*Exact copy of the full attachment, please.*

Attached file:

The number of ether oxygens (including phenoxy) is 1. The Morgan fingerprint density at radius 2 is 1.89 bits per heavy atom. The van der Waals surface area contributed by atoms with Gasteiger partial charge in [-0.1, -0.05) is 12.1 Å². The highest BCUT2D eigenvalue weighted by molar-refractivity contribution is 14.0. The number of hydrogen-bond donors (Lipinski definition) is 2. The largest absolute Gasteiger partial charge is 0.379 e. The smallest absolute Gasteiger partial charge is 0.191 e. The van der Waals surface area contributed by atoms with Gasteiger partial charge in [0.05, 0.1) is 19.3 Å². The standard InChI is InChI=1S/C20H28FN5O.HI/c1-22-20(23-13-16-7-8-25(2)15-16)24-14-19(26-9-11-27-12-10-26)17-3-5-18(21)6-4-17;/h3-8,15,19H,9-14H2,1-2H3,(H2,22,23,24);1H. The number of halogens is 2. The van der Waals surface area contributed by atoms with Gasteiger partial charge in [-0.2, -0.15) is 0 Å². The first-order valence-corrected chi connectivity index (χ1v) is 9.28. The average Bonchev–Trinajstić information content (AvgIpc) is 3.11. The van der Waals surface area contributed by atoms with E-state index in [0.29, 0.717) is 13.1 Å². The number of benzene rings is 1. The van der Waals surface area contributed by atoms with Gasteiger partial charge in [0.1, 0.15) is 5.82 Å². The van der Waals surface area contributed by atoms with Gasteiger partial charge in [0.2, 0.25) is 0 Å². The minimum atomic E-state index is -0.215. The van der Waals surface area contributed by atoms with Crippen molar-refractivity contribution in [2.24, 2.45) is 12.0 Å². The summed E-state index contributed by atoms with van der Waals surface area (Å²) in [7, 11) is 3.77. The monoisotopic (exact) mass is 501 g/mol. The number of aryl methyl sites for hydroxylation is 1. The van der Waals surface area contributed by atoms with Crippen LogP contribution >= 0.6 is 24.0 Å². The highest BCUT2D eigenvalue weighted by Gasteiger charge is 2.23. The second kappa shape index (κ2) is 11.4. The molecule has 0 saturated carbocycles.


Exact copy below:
The number of ether oxygens (including phenoxy) is 1. The Morgan fingerprint density at radius 2 is 1.89 bits per heavy atom. The van der Waals surface area contributed by atoms with Gasteiger partial charge in [-0.1, -0.05) is 12.1 Å². The highest BCUT2D eigenvalue weighted by molar-refractivity contribution is 14.0. The number of hydrogen-bond donors (Lipinski definition) is 2. The largest absolute Gasteiger partial charge is 0.379 e. The smallest absolute Gasteiger partial charge is 0.191 e. The van der Waals surface area contributed by atoms with Gasteiger partial charge in [0.05, 0.1) is 19.3 Å². The standard InChI is InChI=1S/C20H28FN5O.HI/c1-22-20(23-13-16-7-8-25(2)15-16)24-14-19(26-9-11-27-12-10-26)17-3-5-18(21)6-4-17;/h3-8,15,19H,9-14H2,1-2H3,(H2,22,23,24);1H. The number of halogens is 2. The van der Waals surface area contributed by atoms with Gasteiger partial charge in [-0.2, -0.15) is 0 Å². The first-order valence-corrected chi connectivity index (χ1v) is 9.28. The average Bonchev–Trinajstić information content (AvgIpc) is 3.11. The van der Waals surface area contributed by atoms with E-state index in [0.29, 0.717) is 13.1 Å². The number of benzene rings is 1. The van der Waals surface area contributed by atoms with Gasteiger partial charge in [0.1, 0.15) is 5.82 Å². The van der Waals surface area contributed by atoms with Gasteiger partial charge in [0.2, 0.25) is 0 Å². The minimum atomic E-state index is -0.215. The van der Waals surface area contributed by atoms with Crippen molar-refractivity contribution in [2.24, 2.45) is 12.0 Å². The summed E-state index contributed by atoms with van der Waals surface area (Å²) in [7, 11) is 3.77. The monoisotopic (exact) mass is 501 g/mol. The number of aryl methyl sites for hydroxylation is 1. The van der Waals surface area contributed by atoms with Crippen LogP contribution >= 0.6 is 24.0 Å². The highest BCUT2D eigenvalue weighted by Gasteiger charge is 2.23. The second kappa shape index (κ2) is 11.4. The molecule has 0 saturated carbocycles.